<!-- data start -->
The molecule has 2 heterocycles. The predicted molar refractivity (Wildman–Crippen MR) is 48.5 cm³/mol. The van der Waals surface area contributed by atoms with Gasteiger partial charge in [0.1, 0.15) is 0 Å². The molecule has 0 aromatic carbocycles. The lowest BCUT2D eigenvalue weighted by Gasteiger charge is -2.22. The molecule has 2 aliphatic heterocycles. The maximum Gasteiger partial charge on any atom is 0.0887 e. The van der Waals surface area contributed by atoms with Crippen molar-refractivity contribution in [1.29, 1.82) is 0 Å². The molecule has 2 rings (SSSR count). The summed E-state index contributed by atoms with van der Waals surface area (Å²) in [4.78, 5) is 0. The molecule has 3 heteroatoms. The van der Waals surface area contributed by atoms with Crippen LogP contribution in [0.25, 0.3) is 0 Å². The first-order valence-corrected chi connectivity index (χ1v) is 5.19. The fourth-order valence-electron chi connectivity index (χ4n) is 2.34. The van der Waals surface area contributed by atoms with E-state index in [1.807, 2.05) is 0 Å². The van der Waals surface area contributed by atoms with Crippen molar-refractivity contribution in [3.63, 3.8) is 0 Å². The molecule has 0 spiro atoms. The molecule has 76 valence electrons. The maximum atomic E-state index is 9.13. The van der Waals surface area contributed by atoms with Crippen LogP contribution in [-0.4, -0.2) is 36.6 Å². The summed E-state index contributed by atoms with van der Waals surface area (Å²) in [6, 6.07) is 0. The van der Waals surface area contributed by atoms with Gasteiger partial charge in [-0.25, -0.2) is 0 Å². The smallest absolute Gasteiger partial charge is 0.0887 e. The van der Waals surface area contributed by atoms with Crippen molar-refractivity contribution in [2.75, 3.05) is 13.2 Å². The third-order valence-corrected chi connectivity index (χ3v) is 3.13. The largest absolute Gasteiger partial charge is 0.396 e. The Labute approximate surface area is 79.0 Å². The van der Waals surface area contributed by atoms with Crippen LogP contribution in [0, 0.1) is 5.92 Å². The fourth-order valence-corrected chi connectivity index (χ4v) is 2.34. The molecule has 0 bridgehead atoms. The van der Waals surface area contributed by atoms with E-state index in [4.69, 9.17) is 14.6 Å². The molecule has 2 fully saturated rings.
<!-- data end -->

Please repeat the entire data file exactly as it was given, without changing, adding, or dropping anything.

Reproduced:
The molecule has 2 heterocycles. The predicted molar refractivity (Wildman–Crippen MR) is 48.5 cm³/mol. The van der Waals surface area contributed by atoms with Gasteiger partial charge in [0.1, 0.15) is 0 Å². The molecule has 0 aromatic carbocycles. The lowest BCUT2D eigenvalue weighted by Gasteiger charge is -2.22. The molecule has 2 aliphatic heterocycles. The maximum Gasteiger partial charge on any atom is 0.0887 e. The van der Waals surface area contributed by atoms with Crippen molar-refractivity contribution in [1.29, 1.82) is 0 Å². The molecule has 2 rings (SSSR count). The summed E-state index contributed by atoms with van der Waals surface area (Å²) in [4.78, 5) is 0. The molecule has 3 heteroatoms. The van der Waals surface area contributed by atoms with Crippen LogP contribution in [0.25, 0.3) is 0 Å². The first-order valence-corrected chi connectivity index (χ1v) is 5.19. The fourth-order valence-electron chi connectivity index (χ4n) is 2.34. The van der Waals surface area contributed by atoms with E-state index in [1.807, 2.05) is 0 Å². The van der Waals surface area contributed by atoms with Crippen molar-refractivity contribution in [3.63, 3.8) is 0 Å². The molecule has 0 spiro atoms. The molecule has 76 valence electrons. The maximum atomic E-state index is 9.13. The van der Waals surface area contributed by atoms with Crippen LogP contribution in [-0.4, -0.2) is 36.6 Å². The summed E-state index contributed by atoms with van der Waals surface area (Å²) in [6, 6.07) is 0. The van der Waals surface area contributed by atoms with Gasteiger partial charge in [-0.25, -0.2) is 0 Å². The smallest absolute Gasteiger partial charge is 0.0887 e. The van der Waals surface area contributed by atoms with Crippen molar-refractivity contribution in [2.75, 3.05) is 13.2 Å². The third-order valence-corrected chi connectivity index (χ3v) is 3.13. The largest absolute Gasteiger partial charge is 0.396 e. The Labute approximate surface area is 79.0 Å². The van der Waals surface area contributed by atoms with Crippen LogP contribution in [0, 0.1) is 5.92 Å². The fourth-order valence-corrected chi connectivity index (χ4v) is 2.34. The molecule has 0 bridgehead atoms. The van der Waals surface area contributed by atoms with E-state index in [4.69, 9.17) is 14.6 Å². The molecule has 2 fully saturated rings.